Aref’s lawsuit is not the first complaint against the creation of the CMUs. When the Bureau of Prisons first announced its plans to create CMUs with a new rule in the federal register in April 2006, the ACLU, the Legal Aid Society, and 16 other civil-liberty organizations came together to protest the development of the new institutions. The rule introduced heightened restrictions on the communication of inmates charged with, convicted of, or detained in connection with terrorism. Anyone the Bureau of Prisons deemed a risk to public and prison security could be transferred to these new units. The civil-liberty groups saw the suggested blanket ban on communication as unprecedented and unconstitutional, and infringing on First Amendment rights. They demanded that the rule be withdrawn.
The Bureau of Prisons ignored their demands. In September 2006, the inspector general of the Department of Justice reported that the Bureau of Prisons had moved forward on “several ongoing and proposed initiatives to improve the monitoring of communications for terrorist and other high-risk inmates.” Yet no one knew if the CMUs existed until the first prisoners were transferred to the CMU in Terre Haute, Indiana, in December 2006. They were transferred without any notice, hearing, or explanation. A few months later, the Bureau of Prisons created another CMU in Marion, Illinois, and more prisoners were transferred into this unit without notice or sufficient explanation.
Not only are the prisoners kept in the dark about the CMUs; the American public is as well. For the past 18 months, Human Rights Watch and the Human Rights Institute at Columbia University have been investigating human-rights abuses in the federal prosecutions of American Muslims since September 11, 2001. Much of their research revolves around the secretive CMUs. In August 2012, Human Rights Watch requested further information from the Bureau of Prisons, in accordance with the Freedom of Information Act. After months of waiting for the Bureau of Prisons to relinquish the information, Human Rights Watch and the Human Rights Institute filed a lawsuit in October 2013, to impel the government to provide the requested documents and data necessary for understanding the covert treatment of convicted citizens. They still have not received the requested information.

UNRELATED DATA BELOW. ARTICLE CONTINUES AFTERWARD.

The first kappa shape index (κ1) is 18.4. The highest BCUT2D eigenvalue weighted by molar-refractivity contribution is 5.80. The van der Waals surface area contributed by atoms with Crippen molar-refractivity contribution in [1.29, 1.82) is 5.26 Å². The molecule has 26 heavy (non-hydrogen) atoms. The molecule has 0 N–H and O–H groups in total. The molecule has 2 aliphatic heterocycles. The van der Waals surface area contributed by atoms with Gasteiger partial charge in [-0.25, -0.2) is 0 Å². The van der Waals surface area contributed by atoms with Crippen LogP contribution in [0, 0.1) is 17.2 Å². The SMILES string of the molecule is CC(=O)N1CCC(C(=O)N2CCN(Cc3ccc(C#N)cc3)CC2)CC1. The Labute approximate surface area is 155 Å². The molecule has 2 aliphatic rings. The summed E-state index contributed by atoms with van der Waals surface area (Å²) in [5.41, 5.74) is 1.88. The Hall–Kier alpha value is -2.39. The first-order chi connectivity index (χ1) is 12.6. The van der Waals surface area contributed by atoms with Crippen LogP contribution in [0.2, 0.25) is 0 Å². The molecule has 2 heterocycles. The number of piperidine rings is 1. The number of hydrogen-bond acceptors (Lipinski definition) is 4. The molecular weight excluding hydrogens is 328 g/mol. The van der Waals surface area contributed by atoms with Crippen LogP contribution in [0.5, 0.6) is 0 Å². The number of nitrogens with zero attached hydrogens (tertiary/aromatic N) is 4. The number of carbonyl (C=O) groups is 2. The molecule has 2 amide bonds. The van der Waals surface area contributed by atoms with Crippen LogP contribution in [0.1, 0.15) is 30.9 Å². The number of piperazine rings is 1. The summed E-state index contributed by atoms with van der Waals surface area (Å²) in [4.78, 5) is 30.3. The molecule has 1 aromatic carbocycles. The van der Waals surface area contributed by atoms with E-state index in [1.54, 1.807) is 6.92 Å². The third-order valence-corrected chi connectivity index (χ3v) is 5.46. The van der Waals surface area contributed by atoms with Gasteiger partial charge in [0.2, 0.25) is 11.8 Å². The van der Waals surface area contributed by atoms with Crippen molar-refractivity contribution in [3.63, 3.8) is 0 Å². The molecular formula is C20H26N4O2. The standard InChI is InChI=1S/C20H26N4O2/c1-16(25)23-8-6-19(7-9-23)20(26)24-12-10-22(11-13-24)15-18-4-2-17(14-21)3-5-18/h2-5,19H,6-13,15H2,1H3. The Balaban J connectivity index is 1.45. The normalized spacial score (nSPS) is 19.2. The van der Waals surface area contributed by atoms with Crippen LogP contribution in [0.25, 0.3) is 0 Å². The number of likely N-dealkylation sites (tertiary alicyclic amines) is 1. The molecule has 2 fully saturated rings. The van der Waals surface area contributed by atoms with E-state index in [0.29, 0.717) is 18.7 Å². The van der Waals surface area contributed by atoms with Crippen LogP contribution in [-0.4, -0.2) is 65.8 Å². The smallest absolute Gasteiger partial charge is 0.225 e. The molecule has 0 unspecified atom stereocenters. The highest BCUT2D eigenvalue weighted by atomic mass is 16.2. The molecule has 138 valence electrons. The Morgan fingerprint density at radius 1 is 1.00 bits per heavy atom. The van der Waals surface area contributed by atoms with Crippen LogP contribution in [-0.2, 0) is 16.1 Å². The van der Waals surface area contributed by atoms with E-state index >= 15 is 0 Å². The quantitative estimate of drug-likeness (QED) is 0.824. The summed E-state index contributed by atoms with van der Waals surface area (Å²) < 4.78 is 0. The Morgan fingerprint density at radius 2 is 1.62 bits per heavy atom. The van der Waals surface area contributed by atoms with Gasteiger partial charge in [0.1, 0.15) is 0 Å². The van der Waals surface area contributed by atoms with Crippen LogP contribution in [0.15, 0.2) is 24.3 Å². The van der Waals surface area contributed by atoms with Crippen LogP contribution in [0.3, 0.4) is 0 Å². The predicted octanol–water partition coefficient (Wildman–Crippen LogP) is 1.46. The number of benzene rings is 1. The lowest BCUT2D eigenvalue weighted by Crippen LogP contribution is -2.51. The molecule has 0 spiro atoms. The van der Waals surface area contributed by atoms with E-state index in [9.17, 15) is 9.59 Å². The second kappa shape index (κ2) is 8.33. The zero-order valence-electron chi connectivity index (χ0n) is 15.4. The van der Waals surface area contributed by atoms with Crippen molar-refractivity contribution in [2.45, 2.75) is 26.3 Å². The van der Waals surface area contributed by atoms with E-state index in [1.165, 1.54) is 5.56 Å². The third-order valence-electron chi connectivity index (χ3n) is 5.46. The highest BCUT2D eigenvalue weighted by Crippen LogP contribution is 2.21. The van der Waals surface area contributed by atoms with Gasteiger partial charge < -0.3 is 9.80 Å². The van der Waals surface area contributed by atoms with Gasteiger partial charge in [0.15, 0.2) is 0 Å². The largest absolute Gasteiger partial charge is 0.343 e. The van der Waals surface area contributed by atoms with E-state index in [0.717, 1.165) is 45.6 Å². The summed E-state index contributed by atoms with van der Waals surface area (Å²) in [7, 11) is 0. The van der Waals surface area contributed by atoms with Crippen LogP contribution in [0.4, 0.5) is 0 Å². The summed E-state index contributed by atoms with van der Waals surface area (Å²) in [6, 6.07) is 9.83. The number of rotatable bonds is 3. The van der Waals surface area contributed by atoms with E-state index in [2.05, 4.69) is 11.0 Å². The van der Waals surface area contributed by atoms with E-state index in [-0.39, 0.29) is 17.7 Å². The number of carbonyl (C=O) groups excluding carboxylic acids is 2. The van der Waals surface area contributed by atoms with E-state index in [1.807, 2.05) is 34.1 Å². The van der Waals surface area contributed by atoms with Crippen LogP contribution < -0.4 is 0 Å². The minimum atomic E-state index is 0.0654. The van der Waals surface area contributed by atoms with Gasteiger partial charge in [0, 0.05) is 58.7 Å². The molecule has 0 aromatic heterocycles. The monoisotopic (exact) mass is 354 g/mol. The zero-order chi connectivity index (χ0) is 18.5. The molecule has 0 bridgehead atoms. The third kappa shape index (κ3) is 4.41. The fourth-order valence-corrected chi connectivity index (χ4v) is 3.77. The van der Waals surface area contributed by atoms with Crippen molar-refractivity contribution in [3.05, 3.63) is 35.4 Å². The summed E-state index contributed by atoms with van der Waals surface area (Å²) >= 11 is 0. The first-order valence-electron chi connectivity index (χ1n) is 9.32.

* * *
“I think that the Bureau of Prisons has been secretive in nature because, if this kind of information were to be widespread, there would be an outcry,” said Noor Elashi. Her father had been imprisoned in a CMU with Aref. But unlike Aref, who was transferred to a low-security prison, her father still remains in a CMU.
Elashi and I talked about her father in a small café in Manhattan as rain clouds haunted the November sky. She spoke slowly, choosing her words carefully as she recalled his stories from inside the CMU: how he lost visitation rights for putting his name on a yoga mat, how she rarely speaks with him because of his limited permitted phone calls, and how her relationship with her father has suffered because she cannot touch, hug, or smell him.
Elashi’s father, Ghassan, was charged under the ambiguous Material Support Statute for sending humanitarian aid, such as books and backpacks, to a Palestinian charity committee in Gaza. The prosecution claimed these committees were front organizations for Hamas, a US-designated terrorist organization, even though USAID and other international organizations had donated to the same committees. He was convicted and sentenced to 65 years in prison.
Elashi believes that what happened to her father and the other defendants in his case exemplify the prosecutorial bias against American Muslims after 9/11. His placement in a CMU furthers her belief that her father and many others like him were targeted, charged, and imprisoned for their religious beliefs. “Every aspect of today’s post-9/11 prosecutions echoes the political persecutions that existed during the civil-rights movement and during World War II against the Japanese Americans,” she said. “I think things will change, but it’s an uphill battle. The truth will slowly unpeel itself as we continue to investigate, document, and witness.”
* * *